The court awarded plaintiff interest on $8,300 from February 1, 1955 to rendition of the judgment. February 1, 1955 is the date plaintiff's services were terminated. Defendant asserts plaintiff is not entitled to interest. We agree. As a general rule interest in the form of damages is not allowed prior to rendition of judgment on an unliquidated claim or on the amount of a demand which cannot be ascertained either from the face of the agreement or by reference to well established market value.2 The rule applies to a claim based on an implied contract where the amount cannot be determined except by evidence of the reasonable value of the services rendered. Lineman v. Schmid, 32 Cal.2d 204, 208–212, 195 P.2d 408, 4 A.L.R. 1380; Swinnerton v. Argonaut L. & D. Co., 112 Cal. 375, 379, 44 P. 719; 14 Cal.Jur.2d 703, § 78. Plaintiff's recovery is on an unliquidated claim. Plaintiff alleged the reasonable value of the services rendered was $10,400 and that $1,600 had been paid. The court found that defendant promised to pay plaintiff what the services were reasonably worth and that they were reasonably worth $9,900, of which $1,600 had been paid. And plaintiff testified that the reasonable value of the work performed by him was ‘a minimum of $10,500.00.’ The amount due under the agreement was neither certain, nor capable of being made certain by calculation.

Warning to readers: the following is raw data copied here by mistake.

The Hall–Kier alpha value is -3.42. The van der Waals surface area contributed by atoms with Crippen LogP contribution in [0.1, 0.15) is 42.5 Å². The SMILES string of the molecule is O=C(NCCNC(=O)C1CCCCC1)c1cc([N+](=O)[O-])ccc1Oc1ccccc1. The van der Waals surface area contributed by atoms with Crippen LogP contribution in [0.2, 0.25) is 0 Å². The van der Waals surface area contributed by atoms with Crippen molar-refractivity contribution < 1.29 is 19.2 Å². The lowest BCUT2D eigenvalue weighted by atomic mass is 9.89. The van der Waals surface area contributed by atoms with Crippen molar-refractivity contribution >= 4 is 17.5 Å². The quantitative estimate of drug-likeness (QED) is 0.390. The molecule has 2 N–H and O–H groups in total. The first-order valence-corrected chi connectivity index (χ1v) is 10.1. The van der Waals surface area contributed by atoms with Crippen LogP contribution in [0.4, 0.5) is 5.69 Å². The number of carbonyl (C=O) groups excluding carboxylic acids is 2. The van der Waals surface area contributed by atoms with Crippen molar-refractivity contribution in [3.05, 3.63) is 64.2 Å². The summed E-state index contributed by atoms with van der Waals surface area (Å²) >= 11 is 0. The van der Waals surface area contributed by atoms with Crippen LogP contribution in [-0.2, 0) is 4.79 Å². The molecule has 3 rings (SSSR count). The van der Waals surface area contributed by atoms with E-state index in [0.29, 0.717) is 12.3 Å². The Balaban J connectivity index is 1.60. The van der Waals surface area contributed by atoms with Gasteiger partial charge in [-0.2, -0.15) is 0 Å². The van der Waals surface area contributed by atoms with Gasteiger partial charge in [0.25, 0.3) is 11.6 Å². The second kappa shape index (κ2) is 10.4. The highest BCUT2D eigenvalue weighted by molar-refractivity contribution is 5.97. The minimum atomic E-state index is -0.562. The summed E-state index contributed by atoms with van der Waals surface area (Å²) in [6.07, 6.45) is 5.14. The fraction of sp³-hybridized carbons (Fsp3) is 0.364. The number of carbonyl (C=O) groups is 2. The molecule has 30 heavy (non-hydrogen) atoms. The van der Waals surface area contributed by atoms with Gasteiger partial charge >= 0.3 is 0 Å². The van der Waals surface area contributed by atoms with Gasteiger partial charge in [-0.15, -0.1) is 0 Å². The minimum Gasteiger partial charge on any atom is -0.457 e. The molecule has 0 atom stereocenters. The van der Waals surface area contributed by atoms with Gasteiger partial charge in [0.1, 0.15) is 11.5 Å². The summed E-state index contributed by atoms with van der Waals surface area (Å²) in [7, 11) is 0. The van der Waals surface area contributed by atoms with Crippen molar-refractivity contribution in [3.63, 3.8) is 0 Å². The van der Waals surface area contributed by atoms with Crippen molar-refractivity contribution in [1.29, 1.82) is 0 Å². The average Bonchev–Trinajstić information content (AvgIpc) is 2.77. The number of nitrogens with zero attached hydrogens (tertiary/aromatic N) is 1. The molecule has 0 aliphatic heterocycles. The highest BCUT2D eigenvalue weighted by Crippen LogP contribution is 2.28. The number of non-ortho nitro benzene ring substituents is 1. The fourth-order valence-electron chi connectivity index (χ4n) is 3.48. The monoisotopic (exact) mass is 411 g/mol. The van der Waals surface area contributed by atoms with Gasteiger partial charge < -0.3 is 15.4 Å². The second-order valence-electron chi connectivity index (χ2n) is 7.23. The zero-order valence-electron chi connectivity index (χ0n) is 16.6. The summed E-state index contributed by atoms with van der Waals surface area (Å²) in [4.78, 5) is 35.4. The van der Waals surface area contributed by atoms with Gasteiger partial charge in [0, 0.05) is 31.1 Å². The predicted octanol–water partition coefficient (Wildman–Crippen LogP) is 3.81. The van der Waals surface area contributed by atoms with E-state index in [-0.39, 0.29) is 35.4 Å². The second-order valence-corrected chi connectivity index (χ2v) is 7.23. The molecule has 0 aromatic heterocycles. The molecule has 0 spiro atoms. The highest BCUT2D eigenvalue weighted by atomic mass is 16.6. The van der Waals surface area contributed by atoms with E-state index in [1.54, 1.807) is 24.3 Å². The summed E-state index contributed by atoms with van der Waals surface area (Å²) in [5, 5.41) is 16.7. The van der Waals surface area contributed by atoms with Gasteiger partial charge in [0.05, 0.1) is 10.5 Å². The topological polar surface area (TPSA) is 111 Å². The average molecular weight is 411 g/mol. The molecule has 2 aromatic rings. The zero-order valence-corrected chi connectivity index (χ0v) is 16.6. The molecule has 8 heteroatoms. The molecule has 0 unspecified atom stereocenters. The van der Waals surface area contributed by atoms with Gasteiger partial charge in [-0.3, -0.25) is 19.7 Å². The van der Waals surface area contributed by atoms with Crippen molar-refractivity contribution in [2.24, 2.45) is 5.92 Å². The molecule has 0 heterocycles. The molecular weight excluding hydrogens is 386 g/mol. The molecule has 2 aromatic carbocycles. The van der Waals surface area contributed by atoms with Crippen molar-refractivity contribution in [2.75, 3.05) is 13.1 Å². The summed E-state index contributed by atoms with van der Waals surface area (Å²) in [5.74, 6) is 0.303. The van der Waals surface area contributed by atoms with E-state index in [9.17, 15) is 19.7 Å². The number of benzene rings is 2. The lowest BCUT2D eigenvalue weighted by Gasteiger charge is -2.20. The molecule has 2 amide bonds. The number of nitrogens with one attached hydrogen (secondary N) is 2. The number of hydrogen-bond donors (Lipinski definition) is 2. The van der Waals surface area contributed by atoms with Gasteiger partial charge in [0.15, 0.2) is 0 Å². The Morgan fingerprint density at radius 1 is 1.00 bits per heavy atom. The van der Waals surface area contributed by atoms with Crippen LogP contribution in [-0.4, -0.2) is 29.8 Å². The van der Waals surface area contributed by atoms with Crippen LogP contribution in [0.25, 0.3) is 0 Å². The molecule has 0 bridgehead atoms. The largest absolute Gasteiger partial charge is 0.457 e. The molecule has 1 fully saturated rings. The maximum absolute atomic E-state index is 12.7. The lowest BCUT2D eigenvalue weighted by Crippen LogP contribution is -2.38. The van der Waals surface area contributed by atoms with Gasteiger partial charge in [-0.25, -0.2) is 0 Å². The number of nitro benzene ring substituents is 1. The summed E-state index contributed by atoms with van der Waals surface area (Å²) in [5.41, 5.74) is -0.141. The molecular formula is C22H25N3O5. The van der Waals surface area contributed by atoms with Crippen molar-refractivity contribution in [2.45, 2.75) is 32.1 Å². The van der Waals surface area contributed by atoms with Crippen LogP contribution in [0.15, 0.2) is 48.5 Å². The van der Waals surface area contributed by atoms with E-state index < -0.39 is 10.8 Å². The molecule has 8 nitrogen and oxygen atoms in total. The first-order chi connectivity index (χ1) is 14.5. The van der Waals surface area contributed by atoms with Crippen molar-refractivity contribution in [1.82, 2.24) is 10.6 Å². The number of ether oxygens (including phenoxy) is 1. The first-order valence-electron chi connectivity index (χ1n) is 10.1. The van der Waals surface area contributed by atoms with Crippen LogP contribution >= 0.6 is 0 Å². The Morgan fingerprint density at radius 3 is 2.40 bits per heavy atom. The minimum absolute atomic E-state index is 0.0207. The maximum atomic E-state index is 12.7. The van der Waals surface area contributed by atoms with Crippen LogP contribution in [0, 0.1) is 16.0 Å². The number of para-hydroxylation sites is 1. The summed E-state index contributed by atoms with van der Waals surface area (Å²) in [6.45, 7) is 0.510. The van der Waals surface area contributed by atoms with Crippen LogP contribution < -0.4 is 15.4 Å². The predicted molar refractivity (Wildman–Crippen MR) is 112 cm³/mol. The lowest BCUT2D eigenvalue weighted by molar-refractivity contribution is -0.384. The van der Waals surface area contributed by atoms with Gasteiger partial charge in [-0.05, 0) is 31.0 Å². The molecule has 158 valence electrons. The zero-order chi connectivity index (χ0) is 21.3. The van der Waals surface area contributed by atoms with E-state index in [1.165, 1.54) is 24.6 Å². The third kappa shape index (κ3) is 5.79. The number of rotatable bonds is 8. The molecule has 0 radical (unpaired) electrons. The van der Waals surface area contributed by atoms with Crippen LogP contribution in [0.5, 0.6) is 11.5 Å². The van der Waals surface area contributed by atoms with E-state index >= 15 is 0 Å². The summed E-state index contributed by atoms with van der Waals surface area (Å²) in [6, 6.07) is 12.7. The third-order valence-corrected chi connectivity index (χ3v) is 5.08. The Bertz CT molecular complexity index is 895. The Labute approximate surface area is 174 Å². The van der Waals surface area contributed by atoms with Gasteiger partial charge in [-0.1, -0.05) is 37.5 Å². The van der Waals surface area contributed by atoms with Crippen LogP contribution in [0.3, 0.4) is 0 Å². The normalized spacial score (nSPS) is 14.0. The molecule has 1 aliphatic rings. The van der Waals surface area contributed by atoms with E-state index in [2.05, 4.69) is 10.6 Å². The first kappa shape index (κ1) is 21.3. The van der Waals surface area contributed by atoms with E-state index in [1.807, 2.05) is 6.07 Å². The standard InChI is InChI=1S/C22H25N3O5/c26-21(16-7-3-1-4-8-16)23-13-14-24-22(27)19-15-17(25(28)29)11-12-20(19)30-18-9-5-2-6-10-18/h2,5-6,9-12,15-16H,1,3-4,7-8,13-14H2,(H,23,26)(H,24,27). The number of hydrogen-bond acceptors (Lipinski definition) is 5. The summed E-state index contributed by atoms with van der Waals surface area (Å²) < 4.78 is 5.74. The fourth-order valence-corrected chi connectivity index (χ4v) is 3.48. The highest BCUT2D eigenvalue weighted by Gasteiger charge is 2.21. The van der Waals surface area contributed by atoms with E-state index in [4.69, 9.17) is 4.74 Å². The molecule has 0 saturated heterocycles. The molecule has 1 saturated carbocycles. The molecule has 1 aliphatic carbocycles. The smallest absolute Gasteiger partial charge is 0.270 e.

The judgment is modified by striking therefrom the phrase ‘together with interest thereon at 7% per annum from February 1, 1955.’ As thus modified, the judgment is affirmed. Plaintiff shall recover his costs on appeal.
1. There are 635 pages in the reporter's transcript and 94 exhibits.
2. Civil Code, section 3287: ‘Every person who is entitled to recover damages certain, or capable of being made certain by calculation, and the right to recover which is vested in him upon a particular day, is entitled also to recover interest thereon from that day, except during such time as the debtor is prevented by law, or by the act of the creditor from paying the debt. This section is applicable to recovery of damages and interest from any such debtor, including any political subdivision of the State.’
SHINN, P. J., and PARKER WOOD, J., concur.